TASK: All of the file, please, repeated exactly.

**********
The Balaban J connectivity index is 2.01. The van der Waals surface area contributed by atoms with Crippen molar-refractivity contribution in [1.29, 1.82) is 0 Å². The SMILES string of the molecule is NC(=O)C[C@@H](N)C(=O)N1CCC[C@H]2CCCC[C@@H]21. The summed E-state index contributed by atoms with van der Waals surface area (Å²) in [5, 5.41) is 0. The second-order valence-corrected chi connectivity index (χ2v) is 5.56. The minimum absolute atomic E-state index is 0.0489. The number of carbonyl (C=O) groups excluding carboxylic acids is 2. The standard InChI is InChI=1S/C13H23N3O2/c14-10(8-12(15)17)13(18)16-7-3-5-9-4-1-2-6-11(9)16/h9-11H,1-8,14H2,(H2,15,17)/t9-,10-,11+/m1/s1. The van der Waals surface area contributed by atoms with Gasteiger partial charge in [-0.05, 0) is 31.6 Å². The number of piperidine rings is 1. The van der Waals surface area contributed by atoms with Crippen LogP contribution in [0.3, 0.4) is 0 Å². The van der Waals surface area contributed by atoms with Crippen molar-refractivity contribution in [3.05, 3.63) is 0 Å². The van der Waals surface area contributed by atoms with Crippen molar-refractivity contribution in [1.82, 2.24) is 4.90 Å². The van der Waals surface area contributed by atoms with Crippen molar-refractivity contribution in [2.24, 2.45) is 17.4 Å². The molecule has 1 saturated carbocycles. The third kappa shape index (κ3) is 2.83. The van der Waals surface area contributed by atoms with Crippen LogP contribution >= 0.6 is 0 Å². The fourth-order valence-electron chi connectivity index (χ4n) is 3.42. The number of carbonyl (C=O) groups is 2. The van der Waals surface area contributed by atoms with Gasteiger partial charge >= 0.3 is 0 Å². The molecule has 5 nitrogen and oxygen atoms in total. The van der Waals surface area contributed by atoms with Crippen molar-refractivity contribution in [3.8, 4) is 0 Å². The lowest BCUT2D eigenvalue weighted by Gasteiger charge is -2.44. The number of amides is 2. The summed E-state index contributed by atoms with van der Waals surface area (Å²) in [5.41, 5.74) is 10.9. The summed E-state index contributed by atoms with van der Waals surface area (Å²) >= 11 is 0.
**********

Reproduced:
The Balaban J connectivity index is 2.01. The van der Waals surface area contributed by atoms with Crippen molar-refractivity contribution in [1.29, 1.82) is 0 Å². The SMILES string of the molecule is NC(=O)C[C@@H](N)C(=O)N1CCC[C@H]2CCCC[C@@H]21. The summed E-state index contributed by atoms with van der Waals surface area (Å²) in [5, 5.41) is 0. The second-order valence-corrected chi connectivity index (χ2v) is 5.56. The minimum absolute atomic E-state index is 0.0489. The number of carbonyl (C=O) groups excluding carboxylic acids is 2. The standard InChI is InChI=1S/C13H23N3O2/c14-10(8-12(15)17)13(18)16-7-3-5-9-4-1-2-6-11(9)16/h9-11H,1-8,14H2,(H2,15,17)/t9-,10-,11+/m1/s1. The van der Waals surface area contributed by atoms with Gasteiger partial charge in [-0.05, 0) is 31.6 Å². The number of piperidine rings is 1. The van der Waals surface area contributed by atoms with Crippen LogP contribution in [0.3, 0.4) is 0 Å². The van der Waals surface area contributed by atoms with Crippen molar-refractivity contribution in [3.05, 3.63) is 0 Å². The van der Waals surface area contributed by atoms with Crippen molar-refractivity contribution in [1.82, 2.24) is 4.90 Å². The van der Waals surface area contributed by atoms with Crippen molar-refractivity contribution in [2.24, 2.45) is 17.4 Å². The molecule has 1 saturated carbocycles. The third kappa shape index (κ3) is 2.83. The van der Waals surface area contributed by atoms with Crippen LogP contribution >= 0.6 is 0 Å². The fourth-order valence-electron chi connectivity index (χ4n) is 3.42. The number of carbonyl (C=O) groups is 2. The van der Waals surface area contributed by atoms with Gasteiger partial charge >= 0.3 is 0 Å². The molecule has 5 nitrogen and oxygen atoms in total. The van der Waals surface area contributed by atoms with Crippen molar-refractivity contribution in [3.8, 4) is 0 Å². The lowest BCUT2D eigenvalue weighted by Gasteiger charge is -2.44. The number of amides is 2. The summed E-state index contributed by atoms with van der Waals surface area (Å²) in [5.41, 5.74) is 10.9. The summed E-state index contributed by atoms with van der Waals surface area (Å²) >= 11 is 0.